Build and refine your enterprise architecture with SOA

Harnessing SOA benefits with a systematic, incremental approach

Enterprise architecture is older than SOA. Yet as SOA stabilizes and matures into a mainstream discipline, you can reap benefits by adopting SOA at the enterprise level. In this article, explore how you can leverage SOA to develop and mature your organization's enterprise architecture.

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Tilak Mitra, Certified Senior IT Architect, IBM

Author photoTilak Mitra is a Senior Certified Executive IT Architect in IBM. He specializes in SOAs, helping IBM in its business strategy and direction in SOA. He also works as an SOA subject matter expert, helping clients in their SOA-based business transformation, with a focus on complex and large-scale enterprise architectures. His current focus is on building reusable assets around Composite Business Services (CBS) that has the ability to run on multiple platforms like the SOA stacks for IBM, SAP and so on. Tilak recently coauthored a developerWorks series book: Executing SOA: A Practical Guide for the Service-Oriented Architect, available in the resources section. He lives in sunny South Florida and, while not at work, is engrossed in the games of cricket and table tennis. Tilak did his Bachelors in Physics from Presidency College, Calcutta, India, and has an Integrated Bachelors and Masters in EE from Indian Institute of Science, Bangalore, India.



16 September 2008

Introduction

Service-Oriented Architecture (SOA) has been around a long time. But before adopting SOA corporatewide, organizations justifiably want to be able to see the benefits of it. Many organizations and consulting firms have taken a variety of approaches when trying to demonstrate the value of SOA. Some of these approaches are to:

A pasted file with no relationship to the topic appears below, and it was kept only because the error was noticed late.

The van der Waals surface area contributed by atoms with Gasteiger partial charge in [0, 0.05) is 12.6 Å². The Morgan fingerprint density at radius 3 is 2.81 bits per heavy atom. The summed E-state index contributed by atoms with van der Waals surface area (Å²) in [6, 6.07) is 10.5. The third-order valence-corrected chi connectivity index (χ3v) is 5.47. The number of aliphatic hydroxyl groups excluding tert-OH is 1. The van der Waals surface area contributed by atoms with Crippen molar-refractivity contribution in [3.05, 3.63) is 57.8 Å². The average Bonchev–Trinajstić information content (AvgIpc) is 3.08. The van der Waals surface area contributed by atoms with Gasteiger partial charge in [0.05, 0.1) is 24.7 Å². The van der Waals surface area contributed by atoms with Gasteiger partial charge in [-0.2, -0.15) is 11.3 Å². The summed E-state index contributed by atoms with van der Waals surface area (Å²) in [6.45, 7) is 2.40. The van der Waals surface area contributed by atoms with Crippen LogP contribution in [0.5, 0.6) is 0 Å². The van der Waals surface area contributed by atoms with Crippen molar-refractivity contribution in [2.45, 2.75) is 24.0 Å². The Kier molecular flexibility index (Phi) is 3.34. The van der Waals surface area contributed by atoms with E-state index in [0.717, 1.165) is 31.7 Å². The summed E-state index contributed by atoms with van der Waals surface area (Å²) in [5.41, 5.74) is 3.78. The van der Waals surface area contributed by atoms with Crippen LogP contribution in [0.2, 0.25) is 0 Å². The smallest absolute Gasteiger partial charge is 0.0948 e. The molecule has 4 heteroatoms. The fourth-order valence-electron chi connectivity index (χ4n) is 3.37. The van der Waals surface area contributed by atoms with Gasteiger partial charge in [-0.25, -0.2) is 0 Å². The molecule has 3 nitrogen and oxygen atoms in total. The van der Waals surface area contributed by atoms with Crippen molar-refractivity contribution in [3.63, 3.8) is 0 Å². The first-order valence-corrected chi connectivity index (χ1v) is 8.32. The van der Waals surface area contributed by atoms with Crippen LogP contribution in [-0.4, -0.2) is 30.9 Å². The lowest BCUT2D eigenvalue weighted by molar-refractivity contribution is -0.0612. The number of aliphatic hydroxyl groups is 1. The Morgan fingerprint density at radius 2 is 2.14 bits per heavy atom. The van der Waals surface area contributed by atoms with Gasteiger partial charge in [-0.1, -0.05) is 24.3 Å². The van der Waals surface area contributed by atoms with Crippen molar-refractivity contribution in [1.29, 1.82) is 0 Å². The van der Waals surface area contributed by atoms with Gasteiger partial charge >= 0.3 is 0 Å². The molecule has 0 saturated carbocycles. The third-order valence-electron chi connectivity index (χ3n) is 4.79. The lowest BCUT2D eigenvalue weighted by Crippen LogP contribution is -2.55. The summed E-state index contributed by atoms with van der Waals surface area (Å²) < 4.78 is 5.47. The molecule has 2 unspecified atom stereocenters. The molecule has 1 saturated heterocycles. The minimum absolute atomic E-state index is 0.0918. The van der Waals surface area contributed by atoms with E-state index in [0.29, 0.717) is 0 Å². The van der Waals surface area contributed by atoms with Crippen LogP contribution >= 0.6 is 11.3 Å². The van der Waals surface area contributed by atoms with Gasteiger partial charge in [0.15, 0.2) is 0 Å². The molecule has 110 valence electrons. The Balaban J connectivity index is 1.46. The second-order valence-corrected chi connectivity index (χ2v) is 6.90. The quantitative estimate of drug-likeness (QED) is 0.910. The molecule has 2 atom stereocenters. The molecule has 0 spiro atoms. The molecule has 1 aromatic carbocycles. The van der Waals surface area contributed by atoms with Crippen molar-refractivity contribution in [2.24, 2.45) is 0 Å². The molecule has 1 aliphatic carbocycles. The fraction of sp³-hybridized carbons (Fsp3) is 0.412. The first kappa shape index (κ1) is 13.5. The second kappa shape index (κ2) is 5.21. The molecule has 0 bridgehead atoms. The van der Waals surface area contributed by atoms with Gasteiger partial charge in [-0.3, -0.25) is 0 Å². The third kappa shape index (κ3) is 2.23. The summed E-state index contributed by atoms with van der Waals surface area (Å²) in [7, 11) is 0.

• Focus solely on technology—with tools, products, middleware, and infrastructure forming the SOA.
  • Take a process-centric approach by adopting a methodology to analyze, identify, specify, and realize services that adhere to the principles, best practices, and guidelines of SOA.
  • Look at it from a business strategy perspective by aligning IT initiatives and funding based on business goals and imperatives.
  • Take it a notch higher by developing and offering industry solutions that solve specific business problems with a combination of service-oriented technology frameworks, assets, tools, methodologies, domain knowledge, industry standards, products, and infrastructure capabilities all baked into an out-of-the-box solution.

Let's take a step back from this jumble of approaches, and try to analyze what is required for an overall framework that harnesses the corporatewide benefits of SOA. Enterprise architecture can fit that bill.

In this article, learn how you can leverage SOA to systematically develop an organization's enterprise architecture and realize the benefits of SOA. An SOA governance framework is mandatory to help the enterprise adopt SOA at the right level—and in a capacity that is commensurate with the requirements of each architectural facet of enterprise architecture.